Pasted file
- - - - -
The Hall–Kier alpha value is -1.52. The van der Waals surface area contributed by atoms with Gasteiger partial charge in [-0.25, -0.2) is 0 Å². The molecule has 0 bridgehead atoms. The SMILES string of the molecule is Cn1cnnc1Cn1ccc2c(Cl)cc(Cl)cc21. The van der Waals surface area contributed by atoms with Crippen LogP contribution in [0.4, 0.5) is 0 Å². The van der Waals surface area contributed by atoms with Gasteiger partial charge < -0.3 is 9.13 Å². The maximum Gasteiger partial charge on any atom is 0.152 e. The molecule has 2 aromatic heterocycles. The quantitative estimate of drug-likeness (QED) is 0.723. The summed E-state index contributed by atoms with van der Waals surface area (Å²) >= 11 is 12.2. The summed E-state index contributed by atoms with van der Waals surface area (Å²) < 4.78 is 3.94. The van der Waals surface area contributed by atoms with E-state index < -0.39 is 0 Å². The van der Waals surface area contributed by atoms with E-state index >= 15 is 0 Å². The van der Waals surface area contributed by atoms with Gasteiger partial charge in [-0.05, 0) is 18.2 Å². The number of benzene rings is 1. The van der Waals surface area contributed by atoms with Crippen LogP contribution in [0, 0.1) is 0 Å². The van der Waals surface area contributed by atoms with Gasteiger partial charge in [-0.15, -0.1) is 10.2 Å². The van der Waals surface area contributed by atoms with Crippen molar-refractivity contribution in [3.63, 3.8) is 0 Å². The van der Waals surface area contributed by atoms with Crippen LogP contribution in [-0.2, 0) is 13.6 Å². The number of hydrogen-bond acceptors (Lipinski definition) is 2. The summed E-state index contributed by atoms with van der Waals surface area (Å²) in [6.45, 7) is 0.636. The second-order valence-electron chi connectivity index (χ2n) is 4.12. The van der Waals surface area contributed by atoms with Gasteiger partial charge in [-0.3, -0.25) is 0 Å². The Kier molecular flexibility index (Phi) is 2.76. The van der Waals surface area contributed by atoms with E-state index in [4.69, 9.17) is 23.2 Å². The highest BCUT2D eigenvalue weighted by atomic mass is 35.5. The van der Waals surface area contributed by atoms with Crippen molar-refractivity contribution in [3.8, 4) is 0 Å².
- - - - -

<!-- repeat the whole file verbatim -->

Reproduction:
The Hall–Kier alpha value is -1.52. The van der Waals surface area contributed by atoms with Gasteiger partial charge in [-0.25, -0.2) is 0 Å². The molecule has 0 bridgehead atoms. The SMILES string of the molecule is Cn1cnnc1Cn1ccc2c(Cl)cc(Cl)cc21. The van der Waals surface area contributed by atoms with Crippen LogP contribution in [0.4, 0.5) is 0 Å². The van der Waals surface area contributed by atoms with Gasteiger partial charge < -0.3 is 9.13 Å². The maximum Gasteiger partial charge on any atom is 0.152 e. The molecule has 2 aromatic heterocycles. The quantitative estimate of drug-likeness (QED) is 0.723. The summed E-state index contributed by atoms with van der Waals surface area (Å²) >= 11 is 12.2. The summed E-state index contributed by atoms with van der Waals surface area (Å²) < 4.78 is 3.94. The van der Waals surface area contributed by atoms with E-state index < -0.39 is 0 Å². The van der Waals surface area contributed by atoms with E-state index >= 15 is 0 Å². The van der Waals surface area contributed by atoms with Gasteiger partial charge in [-0.05, 0) is 18.2 Å². The number of benzene rings is 1. The van der Waals surface area contributed by atoms with Crippen LogP contribution in [0, 0.1) is 0 Å². The van der Waals surface area contributed by atoms with Gasteiger partial charge in [-0.15, -0.1) is 10.2 Å². The van der Waals surface area contributed by atoms with Crippen molar-refractivity contribution in [3.63, 3.8) is 0 Å². The van der Waals surface area contributed by atoms with Crippen LogP contribution in [-0.2, 0) is 13.6 Å². The number of hydrogen-bond acceptors (Lipinski definition) is 2. The summed E-state index contributed by atoms with van der Waals surface area (Å²) in [6.45, 7) is 0.636. The second-order valence-electron chi connectivity index (χ2n) is 4.12. The van der Waals surface area contributed by atoms with Gasteiger partial charge in [-0.3, -0.25) is 0 Å². The Kier molecular flexibility index (Phi) is 2.76. The van der Waals surface area contributed by atoms with E-state index in [4.69, 9.17) is 23.2 Å². The highest BCUT2D eigenvalue weighted by atomic mass is 35.5. The van der Waals surface area contributed by atoms with Crippen molar-refractivity contribution in [3.8, 4) is 0 Å².